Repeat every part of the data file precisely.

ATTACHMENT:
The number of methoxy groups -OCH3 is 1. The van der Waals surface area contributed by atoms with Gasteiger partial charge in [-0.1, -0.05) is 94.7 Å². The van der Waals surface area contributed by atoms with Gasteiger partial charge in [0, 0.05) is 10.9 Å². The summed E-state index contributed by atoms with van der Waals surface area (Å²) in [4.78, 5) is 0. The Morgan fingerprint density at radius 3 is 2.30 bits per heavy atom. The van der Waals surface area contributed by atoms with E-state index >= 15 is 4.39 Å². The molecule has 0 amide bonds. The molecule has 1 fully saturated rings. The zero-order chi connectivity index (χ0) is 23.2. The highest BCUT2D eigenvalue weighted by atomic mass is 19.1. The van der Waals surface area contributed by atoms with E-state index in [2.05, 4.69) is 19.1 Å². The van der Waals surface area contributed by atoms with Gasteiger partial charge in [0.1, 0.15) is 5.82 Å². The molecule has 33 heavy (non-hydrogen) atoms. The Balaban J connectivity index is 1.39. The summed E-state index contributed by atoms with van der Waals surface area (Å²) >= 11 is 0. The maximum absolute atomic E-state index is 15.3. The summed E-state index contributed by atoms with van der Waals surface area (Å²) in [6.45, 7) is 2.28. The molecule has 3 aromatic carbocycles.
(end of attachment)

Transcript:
The number of methoxy groups -OCH3 is 1. The van der Waals surface area contributed by atoms with Gasteiger partial charge in [-0.1, -0.05) is 94.7 Å². The van der Waals surface area contributed by atoms with Gasteiger partial charge in [0, 0.05) is 10.9 Å². The summed E-state index contributed by atoms with van der Waals surface area (Å²) in [4.78, 5) is 0. The Morgan fingerprint density at radius 3 is 2.30 bits per heavy atom. The van der Waals surface area contributed by atoms with E-state index >= 15 is 4.39 Å². The molecule has 0 amide bonds. The molecule has 1 fully saturated rings. The zero-order chi connectivity index (χ0) is 23.2. The highest BCUT2D eigenvalue weighted by atomic mass is 19.1. The van der Waals surface area contributed by atoms with E-state index in [2.05, 4.69) is 19.1 Å². The van der Waals surface area contributed by atoms with Gasteiger partial charge in [0.1, 0.15) is 5.82 Å². The molecule has 33 heavy (non-hydrogen) atoms. The Balaban J connectivity index is 1.39. The summed E-state index contributed by atoms with van der Waals surface area (Å²) >= 11 is 0. The maximum absolute atomic E-state index is 15.3. The summed E-state index contributed by atoms with van der Waals surface area (Å²) in [6.45, 7) is 2.28. The molecule has 3 aromatic carbocycles.